I (University of Luxembourg) have posted Three Theories of Lex Mercatoria on SSRN.
One of the most remarkable developments in international commercial law over the last fifty years has been the gradual acceptance of the existence of a new merchant ‘law’, or lex mercatoria, spontaneously generated by the international community in the shadow of national legal orders. While the notion that there might be law beyond the state aroused the interest of legal scholars and theorists around the world, few wondered whether international commercial actors had a genuine interest in the development of an autonomous transnational law. This Article offers empirical evidence suggesting that commercial parties almost never opt into lex mercatoria pursuant to their freedom to contract, but instead use that freedom to select a particular national law to govern their contracts. This conclusion begs the question of whether anybody else might benefit from lex mercatoria.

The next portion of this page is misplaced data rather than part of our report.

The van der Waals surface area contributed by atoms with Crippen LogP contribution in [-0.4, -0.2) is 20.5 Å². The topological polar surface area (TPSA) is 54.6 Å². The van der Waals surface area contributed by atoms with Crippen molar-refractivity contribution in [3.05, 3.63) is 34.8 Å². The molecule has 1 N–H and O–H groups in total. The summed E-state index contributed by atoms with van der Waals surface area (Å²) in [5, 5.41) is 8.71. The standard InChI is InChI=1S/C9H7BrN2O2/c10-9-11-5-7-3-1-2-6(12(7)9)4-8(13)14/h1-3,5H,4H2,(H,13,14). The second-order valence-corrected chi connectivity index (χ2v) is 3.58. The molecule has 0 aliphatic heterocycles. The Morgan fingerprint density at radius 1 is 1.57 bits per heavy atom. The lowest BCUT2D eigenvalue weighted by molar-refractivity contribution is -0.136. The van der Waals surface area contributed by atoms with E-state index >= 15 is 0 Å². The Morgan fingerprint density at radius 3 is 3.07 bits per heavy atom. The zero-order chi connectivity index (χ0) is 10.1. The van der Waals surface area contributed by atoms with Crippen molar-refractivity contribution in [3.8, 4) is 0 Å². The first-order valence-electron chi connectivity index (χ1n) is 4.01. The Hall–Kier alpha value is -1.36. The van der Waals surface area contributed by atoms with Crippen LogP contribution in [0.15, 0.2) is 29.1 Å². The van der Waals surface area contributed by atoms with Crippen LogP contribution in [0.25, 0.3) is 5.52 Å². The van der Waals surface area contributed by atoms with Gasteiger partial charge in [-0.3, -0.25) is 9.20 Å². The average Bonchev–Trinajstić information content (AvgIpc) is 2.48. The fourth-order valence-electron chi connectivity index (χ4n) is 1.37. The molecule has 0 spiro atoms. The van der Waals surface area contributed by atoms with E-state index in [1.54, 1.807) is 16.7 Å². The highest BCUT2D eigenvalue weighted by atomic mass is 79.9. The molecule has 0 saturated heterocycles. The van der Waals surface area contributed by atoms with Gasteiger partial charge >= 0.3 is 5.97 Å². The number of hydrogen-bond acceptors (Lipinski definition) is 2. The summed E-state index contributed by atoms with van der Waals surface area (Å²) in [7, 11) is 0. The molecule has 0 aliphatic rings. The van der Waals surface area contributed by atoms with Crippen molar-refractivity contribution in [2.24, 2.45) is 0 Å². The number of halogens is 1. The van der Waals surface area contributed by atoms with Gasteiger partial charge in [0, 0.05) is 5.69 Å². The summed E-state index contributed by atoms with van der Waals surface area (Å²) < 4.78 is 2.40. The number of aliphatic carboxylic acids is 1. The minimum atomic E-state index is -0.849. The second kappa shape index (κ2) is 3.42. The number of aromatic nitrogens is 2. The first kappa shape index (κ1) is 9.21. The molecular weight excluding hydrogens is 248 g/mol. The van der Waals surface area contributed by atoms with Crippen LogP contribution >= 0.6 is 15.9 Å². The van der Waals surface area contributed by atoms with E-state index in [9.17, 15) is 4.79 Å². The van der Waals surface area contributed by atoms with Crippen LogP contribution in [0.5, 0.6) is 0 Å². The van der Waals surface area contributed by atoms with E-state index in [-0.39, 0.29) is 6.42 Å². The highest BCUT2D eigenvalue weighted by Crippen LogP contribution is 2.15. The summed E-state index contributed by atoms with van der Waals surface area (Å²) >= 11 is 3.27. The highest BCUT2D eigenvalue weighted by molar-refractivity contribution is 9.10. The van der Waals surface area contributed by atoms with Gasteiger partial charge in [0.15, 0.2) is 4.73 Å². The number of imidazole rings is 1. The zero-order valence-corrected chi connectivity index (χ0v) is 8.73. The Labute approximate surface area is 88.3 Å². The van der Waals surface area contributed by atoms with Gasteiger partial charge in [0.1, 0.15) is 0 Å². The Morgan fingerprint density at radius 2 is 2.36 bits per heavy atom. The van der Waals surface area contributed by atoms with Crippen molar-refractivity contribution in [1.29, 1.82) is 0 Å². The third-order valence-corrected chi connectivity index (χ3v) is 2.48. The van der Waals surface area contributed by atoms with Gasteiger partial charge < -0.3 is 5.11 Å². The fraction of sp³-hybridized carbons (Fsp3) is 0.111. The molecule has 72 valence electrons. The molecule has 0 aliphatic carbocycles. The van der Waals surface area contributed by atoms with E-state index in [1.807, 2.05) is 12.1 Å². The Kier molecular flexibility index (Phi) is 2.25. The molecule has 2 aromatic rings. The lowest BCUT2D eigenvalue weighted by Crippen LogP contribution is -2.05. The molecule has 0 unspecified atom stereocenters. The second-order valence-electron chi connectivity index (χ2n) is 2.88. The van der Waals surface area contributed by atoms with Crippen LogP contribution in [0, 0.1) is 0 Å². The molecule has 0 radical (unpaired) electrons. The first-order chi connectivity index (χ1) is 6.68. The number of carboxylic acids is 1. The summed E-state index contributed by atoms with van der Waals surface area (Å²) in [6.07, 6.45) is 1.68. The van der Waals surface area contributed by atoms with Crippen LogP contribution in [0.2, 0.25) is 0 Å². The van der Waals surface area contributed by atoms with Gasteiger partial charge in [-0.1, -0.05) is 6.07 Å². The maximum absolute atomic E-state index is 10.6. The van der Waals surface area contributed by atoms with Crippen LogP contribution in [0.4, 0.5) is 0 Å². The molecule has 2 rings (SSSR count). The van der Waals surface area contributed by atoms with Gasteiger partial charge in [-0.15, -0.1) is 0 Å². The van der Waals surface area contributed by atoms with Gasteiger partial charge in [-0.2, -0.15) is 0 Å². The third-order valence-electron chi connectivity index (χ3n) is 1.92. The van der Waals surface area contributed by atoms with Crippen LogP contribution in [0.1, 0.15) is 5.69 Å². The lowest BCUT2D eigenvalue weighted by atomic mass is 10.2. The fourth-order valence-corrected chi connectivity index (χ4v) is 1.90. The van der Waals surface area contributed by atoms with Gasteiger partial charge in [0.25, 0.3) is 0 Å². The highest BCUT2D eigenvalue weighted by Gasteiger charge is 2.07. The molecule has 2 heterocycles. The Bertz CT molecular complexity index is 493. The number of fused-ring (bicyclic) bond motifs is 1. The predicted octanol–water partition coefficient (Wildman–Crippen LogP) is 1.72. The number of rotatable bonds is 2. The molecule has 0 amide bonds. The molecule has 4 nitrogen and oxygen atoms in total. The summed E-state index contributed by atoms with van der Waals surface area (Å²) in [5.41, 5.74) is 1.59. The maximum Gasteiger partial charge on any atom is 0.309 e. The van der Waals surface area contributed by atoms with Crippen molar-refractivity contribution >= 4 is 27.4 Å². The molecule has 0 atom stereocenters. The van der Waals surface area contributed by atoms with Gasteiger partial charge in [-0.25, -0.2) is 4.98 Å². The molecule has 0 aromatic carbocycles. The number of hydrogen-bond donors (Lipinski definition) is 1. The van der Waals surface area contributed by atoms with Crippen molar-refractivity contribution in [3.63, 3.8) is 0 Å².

In a groundbreaking article published in 2005, Christopher Drahozal argued that the idea had lost practical significance and offered a signaling theory of lex mercatoria: the interest in the idea can be explained by the willingness of would be arbitrators to market themselves. While essentially agreeing with Drahozal, this Article offers two other theories explaining the development of lex mercatoria. First, I argue that deciding disputes on the basis of lex mercatoria can bring important benefits to international arbitrators. If that is the case, though, their interests may conflict with that of the parties who hired them. That raises an agency problem which needs to be both acknowledged and addressed. Secondly, I demonstrate how lex mercatoria can also benefit organizations which are involved in the business of producing model contracts and maintain that the active promotion of the use of non-state law – thereby side-stepping mandatory rules of national law – is intended to reduce the costs of producing international model contracts by such organizations.
The article is forthcoming in the Columbia Journal of Transnational Law.